World coffee exports returned to growth in March, led by a leap in Asian shipments to a record high, as exports from Vietnam, the top robusta grower, recovered from logistical setbacks.

Global exports of all forms of coffee reached 13.16m tonnes in March, up by 4.0% from the 12.65m bags shipped a year before, the International Coffee Organization said.

The increase was led by the Asia and Oceania region, which shipped 5.03m bags, up by 19.4% from the 4.21m bags exported in March 2021.

“This is the first time that the region’s exports have broken through the 5.0m-bags barrier, and it is also the first time that Asia & Oceania has taken the top position in volume of exports from South America since April 2018,” the ICO said.

‘Sharp increases’

The growth was led by Vietnam, which shipped 3.62m bags of coffee, up by 29% year on year, to take volumes for the October-to-March period, the first half of 2021-22, to 15.26m bags, up by 21% year on year as logistical hiccups subsided.

“These sharp increases need to be seen as balancing the decrease (7.5%) that was recorded in the same period last year, due to logistical constraints,” the ICO said.

It noted a year before the impact of a “shortage of containers, rising freight costs, and port congestion at destinations in the United States and Europe”.

Exports are expected to show a strong April too, with Vietnamese government estimates on Friday foreseeing a figure of about 170,000 tonnes, equivalent to 2.8m bags, and up 29% year on year.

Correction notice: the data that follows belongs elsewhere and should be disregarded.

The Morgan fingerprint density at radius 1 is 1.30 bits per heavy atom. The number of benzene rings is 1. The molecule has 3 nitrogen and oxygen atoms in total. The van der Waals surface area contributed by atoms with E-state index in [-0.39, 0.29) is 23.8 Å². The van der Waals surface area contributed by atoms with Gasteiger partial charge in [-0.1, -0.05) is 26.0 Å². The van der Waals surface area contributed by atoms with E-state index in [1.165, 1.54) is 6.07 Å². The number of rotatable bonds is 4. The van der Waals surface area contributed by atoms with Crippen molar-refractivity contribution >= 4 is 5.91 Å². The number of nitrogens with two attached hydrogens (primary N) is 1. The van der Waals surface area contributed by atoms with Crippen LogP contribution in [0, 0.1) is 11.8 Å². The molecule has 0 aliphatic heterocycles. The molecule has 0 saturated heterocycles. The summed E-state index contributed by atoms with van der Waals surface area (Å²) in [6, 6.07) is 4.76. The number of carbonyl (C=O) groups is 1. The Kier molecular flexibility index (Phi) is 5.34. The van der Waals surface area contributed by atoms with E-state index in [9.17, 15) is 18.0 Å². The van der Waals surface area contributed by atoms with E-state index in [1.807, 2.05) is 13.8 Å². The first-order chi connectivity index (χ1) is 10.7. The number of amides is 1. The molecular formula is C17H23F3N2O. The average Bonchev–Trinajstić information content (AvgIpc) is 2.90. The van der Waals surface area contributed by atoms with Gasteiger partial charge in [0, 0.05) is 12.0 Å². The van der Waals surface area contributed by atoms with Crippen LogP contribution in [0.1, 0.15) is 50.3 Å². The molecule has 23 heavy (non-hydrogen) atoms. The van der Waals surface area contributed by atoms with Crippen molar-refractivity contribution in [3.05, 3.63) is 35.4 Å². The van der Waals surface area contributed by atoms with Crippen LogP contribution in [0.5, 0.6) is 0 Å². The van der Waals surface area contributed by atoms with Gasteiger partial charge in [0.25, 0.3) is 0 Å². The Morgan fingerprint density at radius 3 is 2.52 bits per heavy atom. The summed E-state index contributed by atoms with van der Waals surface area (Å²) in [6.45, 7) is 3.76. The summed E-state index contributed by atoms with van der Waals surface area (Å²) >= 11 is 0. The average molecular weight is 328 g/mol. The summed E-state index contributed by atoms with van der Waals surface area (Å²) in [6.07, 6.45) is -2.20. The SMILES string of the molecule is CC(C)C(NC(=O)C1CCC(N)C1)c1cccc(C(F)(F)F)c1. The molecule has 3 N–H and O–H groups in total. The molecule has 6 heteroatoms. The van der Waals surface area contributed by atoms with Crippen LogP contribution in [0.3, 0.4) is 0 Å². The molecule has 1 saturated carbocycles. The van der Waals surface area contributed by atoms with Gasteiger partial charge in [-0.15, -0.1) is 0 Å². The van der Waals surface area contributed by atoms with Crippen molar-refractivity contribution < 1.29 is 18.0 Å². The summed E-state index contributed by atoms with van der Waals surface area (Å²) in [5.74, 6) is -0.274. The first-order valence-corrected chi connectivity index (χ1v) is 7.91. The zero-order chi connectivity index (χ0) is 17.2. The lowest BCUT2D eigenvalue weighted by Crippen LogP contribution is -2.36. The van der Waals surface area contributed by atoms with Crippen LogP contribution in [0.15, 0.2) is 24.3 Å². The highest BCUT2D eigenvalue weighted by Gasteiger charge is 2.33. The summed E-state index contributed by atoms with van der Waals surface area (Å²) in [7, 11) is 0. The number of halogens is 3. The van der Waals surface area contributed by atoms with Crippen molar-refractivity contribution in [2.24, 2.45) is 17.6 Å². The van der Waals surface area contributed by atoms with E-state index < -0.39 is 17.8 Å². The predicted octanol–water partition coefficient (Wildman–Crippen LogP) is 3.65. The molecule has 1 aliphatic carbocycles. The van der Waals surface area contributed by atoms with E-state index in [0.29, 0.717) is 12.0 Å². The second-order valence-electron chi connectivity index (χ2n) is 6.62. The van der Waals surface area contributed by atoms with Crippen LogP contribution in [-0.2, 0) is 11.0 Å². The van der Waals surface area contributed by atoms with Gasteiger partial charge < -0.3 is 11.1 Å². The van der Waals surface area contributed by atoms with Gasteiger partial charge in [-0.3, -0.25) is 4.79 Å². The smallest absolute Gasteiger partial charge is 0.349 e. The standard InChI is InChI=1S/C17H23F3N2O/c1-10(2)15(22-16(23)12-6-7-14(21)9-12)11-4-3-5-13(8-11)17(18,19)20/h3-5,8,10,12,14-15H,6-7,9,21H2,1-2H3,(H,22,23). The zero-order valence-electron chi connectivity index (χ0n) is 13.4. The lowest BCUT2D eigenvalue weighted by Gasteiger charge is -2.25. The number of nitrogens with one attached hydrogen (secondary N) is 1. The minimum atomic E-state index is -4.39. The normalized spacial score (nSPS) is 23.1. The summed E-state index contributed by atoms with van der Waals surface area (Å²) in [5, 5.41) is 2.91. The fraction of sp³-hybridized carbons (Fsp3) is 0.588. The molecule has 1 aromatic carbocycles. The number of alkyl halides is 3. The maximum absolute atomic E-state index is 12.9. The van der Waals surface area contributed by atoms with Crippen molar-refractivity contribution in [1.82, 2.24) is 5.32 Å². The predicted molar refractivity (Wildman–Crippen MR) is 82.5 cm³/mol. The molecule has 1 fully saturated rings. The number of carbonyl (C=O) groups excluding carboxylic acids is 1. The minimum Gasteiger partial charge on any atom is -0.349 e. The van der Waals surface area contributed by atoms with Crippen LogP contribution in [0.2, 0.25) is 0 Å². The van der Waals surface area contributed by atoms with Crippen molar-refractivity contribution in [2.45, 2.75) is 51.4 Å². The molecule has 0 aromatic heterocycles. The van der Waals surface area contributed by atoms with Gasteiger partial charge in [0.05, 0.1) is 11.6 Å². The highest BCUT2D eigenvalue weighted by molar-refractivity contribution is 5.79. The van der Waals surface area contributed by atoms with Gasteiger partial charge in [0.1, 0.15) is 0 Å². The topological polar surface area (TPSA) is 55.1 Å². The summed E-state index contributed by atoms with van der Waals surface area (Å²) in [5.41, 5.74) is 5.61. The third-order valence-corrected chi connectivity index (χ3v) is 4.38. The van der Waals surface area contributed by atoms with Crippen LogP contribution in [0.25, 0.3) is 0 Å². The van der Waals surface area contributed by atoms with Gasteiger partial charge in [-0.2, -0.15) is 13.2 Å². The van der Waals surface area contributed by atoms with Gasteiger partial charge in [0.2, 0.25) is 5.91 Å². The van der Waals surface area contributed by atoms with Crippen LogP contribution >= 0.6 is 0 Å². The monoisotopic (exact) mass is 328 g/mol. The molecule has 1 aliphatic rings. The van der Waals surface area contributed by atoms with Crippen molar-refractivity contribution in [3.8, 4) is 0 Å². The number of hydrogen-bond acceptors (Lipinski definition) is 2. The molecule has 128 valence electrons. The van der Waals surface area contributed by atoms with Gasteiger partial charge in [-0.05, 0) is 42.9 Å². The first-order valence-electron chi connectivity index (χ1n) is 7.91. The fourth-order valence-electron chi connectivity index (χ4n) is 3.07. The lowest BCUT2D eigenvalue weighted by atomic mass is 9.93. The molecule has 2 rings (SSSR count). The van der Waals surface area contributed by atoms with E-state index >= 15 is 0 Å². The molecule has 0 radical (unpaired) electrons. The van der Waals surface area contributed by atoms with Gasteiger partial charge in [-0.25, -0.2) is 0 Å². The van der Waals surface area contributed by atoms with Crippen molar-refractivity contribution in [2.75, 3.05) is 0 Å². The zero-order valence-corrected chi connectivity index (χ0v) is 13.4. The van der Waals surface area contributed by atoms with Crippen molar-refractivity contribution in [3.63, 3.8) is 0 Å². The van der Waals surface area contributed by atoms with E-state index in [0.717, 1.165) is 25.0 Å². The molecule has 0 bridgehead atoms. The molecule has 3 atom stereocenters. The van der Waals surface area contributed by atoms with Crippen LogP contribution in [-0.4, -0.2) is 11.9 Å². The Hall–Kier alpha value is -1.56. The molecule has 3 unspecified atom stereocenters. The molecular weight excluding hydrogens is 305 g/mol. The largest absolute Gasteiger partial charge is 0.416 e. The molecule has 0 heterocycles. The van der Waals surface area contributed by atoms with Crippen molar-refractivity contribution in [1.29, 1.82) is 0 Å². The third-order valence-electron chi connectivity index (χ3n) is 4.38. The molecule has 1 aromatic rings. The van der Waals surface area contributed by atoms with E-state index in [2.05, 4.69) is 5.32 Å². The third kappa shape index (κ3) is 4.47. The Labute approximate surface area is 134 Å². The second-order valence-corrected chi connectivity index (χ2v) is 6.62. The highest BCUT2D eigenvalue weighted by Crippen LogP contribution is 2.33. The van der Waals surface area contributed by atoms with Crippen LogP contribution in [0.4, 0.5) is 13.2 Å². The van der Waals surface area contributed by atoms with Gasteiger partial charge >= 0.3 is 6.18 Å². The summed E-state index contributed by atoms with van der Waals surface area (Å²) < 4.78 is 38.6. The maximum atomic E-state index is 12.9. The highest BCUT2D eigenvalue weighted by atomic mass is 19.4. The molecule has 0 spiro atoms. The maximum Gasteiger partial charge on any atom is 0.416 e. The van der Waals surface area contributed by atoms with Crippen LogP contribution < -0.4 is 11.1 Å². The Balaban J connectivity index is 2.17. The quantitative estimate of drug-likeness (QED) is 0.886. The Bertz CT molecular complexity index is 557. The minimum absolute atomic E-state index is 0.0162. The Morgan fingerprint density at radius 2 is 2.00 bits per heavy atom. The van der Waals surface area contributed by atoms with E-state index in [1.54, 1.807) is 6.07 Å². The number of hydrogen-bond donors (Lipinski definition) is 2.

‘Availability of containers…’

By contrast, South America’s all-coffee exports slid by 12.1% to 30.11m bags in the October-to-March half, reflecting weaker volumes from Brazil, which continued to be dogged by logistical setbacks.

Brazilian volumes have also been undermined by the harvesting in 2021 of a smaller “off-year” crop, in terms of the country’s cycle of alternately higher and lower arabica output.

“Availability of containers and shipping capacity, albeit with reported improvements in recent weeks, and a smaller crop harvested during its arabica ‘off-season’ are the main reasons for the sharp fall” in Brazilian exports, the ICO said.

‘Persistent unfavourable weather’

Exports from Colombia, the second-ranked arabica grower after Brazil, fell too, by 8.6% to 6.48m bags, “linked to persistent unfavourable weather conditions reducing the available supply of coffee in the country”.

Data on Wednesday from Colombia’s Federación Nacional de Cafeteros showed that decline extending last month too, reporting April output down 7.4% year on year at 750,000 bags, after heavy rains lashed plantations.

Exports, at 845,000 bags, tumbled by 18.4% year on year.

Price impact

Prices, meanwhile, of Colombian mild arabica beans rose by 2.4% month on month to 292.64 cents a pound in April, ICO data showed.

Brazilian natural arabica beans, up 1.8% at 226.11 cents a pound, also outperformed the ICO’s all-coffee index, which rose by 1.8% to 198.37 cents a pound.

By contrast, prices of robusta beans, in which Asia leads exports, rose by just 0.1% to 103.96 cents a pound.

The ICO’s overall price index has risen in 17 of the last 18 months, appreciating by 87% over that period.